You can file for bankruptcy if you are unemployed. However, there are differences between filing a Chapter 7 and Chapter 13 bankruptcy. Chapter 7 is intended to wipe out unsecured debt for low income debtors with little or no assets, while Chapter 13 debtors pay back all or a portion of their debts with a 3 to 5 year repayment plan. Chapter 7 bankruptcy better suits individuals who are unemployed.
The Means Test
You will need to pass the means test to file, but being unemployed can make passing this test easier. The means test is based on your reported income levels for the 6 months prior to your bankruptcy claim. This means that being unemployed actually increases the likelihood of you qualifying.
The means test gives you the chance to indicate any special circumstances that might allow you to qualify for bankruptcy. Indicating that you are recently unemployed can be sufficient proof that you do not have enough money to repay your debts.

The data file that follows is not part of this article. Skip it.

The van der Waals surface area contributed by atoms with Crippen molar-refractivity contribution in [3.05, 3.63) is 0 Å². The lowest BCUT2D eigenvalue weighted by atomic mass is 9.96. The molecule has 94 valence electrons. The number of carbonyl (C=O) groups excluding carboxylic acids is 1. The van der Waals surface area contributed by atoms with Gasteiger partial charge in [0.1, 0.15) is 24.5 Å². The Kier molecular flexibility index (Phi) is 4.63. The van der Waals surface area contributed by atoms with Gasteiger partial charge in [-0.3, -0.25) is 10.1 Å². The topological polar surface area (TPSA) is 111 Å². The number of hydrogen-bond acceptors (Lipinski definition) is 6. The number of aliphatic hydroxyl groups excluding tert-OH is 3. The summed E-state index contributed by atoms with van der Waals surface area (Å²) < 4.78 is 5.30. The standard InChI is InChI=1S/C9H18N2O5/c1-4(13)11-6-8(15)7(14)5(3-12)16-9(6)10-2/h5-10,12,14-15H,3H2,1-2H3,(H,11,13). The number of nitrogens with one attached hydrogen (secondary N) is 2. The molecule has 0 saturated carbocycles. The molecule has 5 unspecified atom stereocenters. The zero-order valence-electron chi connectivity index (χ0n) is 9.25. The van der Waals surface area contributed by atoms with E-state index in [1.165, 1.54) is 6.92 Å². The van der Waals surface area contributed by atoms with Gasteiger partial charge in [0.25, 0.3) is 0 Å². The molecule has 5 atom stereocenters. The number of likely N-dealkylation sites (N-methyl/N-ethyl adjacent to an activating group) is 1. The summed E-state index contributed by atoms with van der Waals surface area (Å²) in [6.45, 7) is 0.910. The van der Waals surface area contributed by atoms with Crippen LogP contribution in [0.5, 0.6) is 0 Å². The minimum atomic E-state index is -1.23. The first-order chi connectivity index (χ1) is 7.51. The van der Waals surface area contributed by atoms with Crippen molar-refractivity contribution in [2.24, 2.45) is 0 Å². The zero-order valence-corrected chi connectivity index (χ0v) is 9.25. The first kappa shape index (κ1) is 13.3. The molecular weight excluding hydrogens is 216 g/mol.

In a Chapter 13 bankruptcy if you have no income, the court will likely dismiss your case unless you can prove you are able to afford a bankruptcy plan. Also, if during your Chapter 13 bankruptcy your financial circumstances change (for better or worse) you are typically required to notify the court.
Before you choose to file for bankruptcy, you should first consider the following:
- How much debt are you likely to incur before finding a new job?
- Are you unlikely to qualify for bankruptcy if you start working again?
Other factors should also be considered before you file for bankruptcy. These factors are best discussed with an experienced attorney who is familiar with bankruptcy law. At The Buchalter Law Group, our team of lawyers has 35+ years of experience helping people overcome their financial difficulties. Let us find a legal solution that best suits your needs.
Call (321) 320-6088, or contact our Brevard County bankruptcy attorneys to get started on your free case evaluation.